US 2392545 A
Description (OCR text may contain errors)
Patented Jai s, 1946 Maurice M. Pechet,
to Hardy \N. Y.,
Cambridge, Mass., assignor Metallurgical Company, a corporation of Delaware New York,
, No Drawing. Application June 10, 1943,
, Serial No.
This invention is concerned with the manufacture of alkali earth metal hydrides. It. provides novel and economical methods for the manufacture of barium, strontium, magnesium and calcium hydrides.
Alkali earth metal hydrides and especially calcium hydride find rapidly expanding application in industry. Heretofore such alkali earth metal hydrides have been derived by inorganic processes involving the initial formation of the metal and the production of the hydride from the metal thus formed. By way of example, it has been customary to produce calcium metal by fusion electrolysis of its chloride, and to form the hydride from the metal by reaction with hydrogen.
In accordance with my invention, the hydride is produced directly and the reactions involved are organic in nature. Thus, an alkali earth metal salt of an acid phenol" is subjected to the action of hydrogen in an anhydrous atmosphere with resultant formation of the hydride of the metaLtogeth'er with regeneration of the acid phenol." The acid phenol may be recycled for reaction with oxide of the'alkali earth metal to produc an additional quantity of salt which is subjected tothev action of hydrogen as described previously.
Although the invention will be described in detail hereinafter with reference to a simple phenol, namely, phenyl hydroxide,.it should be understood that the word phenol is employed herein in a broad sense to describe aromatic alcohols and substituents thereof in which th OH is attached directly to the ring, and which have an acid reaction. Thus, the alkali earth metal salts of a variety of acid phenols and derivatives thereof maybe employed. For example, alkali earth metal salts of phenyl hydroxide, thymol, cresols, resorcinol, quinol, polyhydroxy phenols, etc., may be employed. Moreover, various substituents of phenols in which some or all of the hydrogens attached to the benzene ring are replaced by carbon, halogen, nitrogen, sulfur, or radicals including these elements may be employed. For example, suitable salts for reaction with hydrogen to producealkali metal hydrides may be obtained by reacting the corresponding 'alkali earth-metal oxide with any one of the following: 1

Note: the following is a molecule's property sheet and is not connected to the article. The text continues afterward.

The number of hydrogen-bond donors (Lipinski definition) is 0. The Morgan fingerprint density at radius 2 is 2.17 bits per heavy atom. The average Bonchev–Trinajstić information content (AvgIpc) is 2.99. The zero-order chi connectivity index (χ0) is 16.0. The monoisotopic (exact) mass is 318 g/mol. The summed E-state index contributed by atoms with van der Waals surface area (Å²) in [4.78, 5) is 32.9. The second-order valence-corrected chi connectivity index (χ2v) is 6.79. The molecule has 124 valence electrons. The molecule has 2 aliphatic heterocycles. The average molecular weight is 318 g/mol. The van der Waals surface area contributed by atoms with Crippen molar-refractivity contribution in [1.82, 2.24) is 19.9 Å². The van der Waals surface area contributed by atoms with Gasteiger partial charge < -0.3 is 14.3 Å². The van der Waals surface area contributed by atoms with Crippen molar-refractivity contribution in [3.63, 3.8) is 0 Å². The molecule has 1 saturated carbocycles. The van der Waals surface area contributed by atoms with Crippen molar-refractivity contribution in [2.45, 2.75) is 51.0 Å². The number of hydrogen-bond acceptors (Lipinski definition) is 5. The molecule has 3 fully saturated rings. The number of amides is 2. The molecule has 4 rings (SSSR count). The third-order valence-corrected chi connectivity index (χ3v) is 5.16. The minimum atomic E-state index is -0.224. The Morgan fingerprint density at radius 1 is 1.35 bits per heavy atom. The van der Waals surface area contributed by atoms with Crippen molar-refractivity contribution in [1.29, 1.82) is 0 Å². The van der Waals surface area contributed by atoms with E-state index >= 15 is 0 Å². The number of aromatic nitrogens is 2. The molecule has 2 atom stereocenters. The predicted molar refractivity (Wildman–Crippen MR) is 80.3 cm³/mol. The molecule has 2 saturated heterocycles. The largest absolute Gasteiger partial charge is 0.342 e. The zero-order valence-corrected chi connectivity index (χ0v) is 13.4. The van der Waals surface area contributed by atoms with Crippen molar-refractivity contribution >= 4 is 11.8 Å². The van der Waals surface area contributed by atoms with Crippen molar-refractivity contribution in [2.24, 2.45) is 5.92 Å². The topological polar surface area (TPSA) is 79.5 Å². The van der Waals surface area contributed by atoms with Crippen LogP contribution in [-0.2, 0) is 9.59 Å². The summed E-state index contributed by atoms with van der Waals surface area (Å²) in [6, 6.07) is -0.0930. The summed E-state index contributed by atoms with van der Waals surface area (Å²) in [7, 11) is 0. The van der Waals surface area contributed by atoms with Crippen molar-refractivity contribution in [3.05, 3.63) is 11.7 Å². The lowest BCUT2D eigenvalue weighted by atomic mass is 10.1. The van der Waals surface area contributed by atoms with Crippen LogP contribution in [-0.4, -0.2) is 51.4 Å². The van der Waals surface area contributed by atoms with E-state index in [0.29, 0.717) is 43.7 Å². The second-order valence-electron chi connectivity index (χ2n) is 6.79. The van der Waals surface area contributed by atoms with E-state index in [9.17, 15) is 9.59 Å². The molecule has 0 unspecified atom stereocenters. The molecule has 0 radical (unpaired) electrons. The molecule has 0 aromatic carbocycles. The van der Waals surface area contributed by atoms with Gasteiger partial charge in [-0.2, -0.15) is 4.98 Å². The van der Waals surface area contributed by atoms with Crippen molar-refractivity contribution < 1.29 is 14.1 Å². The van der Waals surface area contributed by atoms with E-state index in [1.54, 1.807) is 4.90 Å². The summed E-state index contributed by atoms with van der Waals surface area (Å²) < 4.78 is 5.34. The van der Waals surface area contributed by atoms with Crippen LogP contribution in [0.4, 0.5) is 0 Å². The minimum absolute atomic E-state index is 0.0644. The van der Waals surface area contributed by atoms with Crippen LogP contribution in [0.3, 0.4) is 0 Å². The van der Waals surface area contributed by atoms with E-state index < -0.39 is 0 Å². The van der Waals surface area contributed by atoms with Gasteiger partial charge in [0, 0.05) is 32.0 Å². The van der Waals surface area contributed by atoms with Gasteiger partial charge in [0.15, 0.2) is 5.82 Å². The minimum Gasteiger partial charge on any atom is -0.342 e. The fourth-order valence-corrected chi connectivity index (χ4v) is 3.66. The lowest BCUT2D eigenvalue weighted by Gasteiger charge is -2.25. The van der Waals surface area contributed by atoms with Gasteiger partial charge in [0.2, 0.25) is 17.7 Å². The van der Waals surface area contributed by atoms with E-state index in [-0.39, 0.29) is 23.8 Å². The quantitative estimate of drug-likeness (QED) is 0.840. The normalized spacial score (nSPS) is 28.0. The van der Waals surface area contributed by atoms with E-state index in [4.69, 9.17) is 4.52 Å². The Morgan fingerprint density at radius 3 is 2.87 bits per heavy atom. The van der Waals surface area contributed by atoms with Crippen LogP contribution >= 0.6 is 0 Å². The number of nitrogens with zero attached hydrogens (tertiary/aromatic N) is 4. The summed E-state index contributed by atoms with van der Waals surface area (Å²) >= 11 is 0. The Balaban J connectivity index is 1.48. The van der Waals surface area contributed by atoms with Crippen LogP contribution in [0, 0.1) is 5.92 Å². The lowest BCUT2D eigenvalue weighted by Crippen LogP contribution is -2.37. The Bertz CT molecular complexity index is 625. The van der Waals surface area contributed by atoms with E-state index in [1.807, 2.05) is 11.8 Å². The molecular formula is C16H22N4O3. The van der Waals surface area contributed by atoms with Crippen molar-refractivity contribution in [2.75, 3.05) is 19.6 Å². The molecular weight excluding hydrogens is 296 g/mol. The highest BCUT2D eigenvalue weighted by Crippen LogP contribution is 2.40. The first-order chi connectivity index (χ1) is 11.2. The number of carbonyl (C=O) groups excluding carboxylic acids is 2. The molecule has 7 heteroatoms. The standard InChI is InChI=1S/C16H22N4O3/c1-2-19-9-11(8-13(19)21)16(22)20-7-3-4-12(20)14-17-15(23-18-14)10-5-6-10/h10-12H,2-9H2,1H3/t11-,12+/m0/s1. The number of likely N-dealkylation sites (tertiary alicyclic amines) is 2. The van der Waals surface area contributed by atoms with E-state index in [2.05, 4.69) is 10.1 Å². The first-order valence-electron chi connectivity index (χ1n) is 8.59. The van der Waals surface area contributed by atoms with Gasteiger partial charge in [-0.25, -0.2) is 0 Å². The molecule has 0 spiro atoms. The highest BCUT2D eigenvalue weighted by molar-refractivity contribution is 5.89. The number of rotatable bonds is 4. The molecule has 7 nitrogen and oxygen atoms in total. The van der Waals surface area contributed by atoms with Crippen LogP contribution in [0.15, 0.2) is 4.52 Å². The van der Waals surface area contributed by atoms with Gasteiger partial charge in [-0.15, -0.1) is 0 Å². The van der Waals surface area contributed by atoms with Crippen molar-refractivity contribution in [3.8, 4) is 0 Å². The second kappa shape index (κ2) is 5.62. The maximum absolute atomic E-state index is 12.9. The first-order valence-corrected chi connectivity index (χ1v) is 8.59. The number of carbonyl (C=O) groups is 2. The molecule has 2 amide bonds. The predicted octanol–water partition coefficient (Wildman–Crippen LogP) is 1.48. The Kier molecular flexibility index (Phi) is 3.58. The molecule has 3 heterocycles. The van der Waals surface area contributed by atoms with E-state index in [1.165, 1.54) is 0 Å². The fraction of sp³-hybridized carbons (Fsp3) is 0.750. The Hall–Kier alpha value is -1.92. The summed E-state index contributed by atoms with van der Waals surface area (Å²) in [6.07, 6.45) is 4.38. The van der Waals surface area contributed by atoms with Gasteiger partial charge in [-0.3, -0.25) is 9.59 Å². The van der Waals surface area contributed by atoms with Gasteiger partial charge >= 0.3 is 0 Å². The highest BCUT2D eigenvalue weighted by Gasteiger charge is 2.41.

(a) Phenol derivatives such as picric acid, in
which nitro groups are substituents on the ring;
(b) Bromophenol' and the like in which halo gen has been substituted for one or more hydrogen atoms on the ring 490.330 8 Claims. (01. 23-204) I by an additional benzene ring.
f drides may be formed at temperatures as high I To take a simpl example of the practice of my invention, calcium phenolate, a red powder, is produced by reacting phenol, i. e., phenyl hydroxide with calcium oxide. This reaction proceeds at low temperatures and moderate pressures as follows:
The calcium phenolate thus formed is subjected to the action of pure dry hydrogen in an autoclave at a moderate temperature, say atmospheric temperature and at a high pressure, say 2800 lbs. per square inch. The hydrogen reacts with the calcium phenolate and produces a precipitate of calcium hydride dispersed in phenol in the liquid phase. The phenol may be separated fromthe calcium hydride by distillation and returned for reaction with additional calcium oxide to form the required phenolate.
As indicated above, the manufacture of the phenolate is relatively simple. The acid phenol or phenolic derivative is simply reacted with the oxide of the alkali earth metal. Examples include the reaction of picric acid with lime to form calcium picrate, the reaction of p-bromophenol with CaQ toi'orm the corresponding phenolate, the reaction of cresol with lime to form a phenolate in which one hydrogen on the ring is replaced by a methyl group, the reaction 01" p-amino phenol with lime to form the corresponding phenolate, and the formation of the calcium salt of beta naphthol.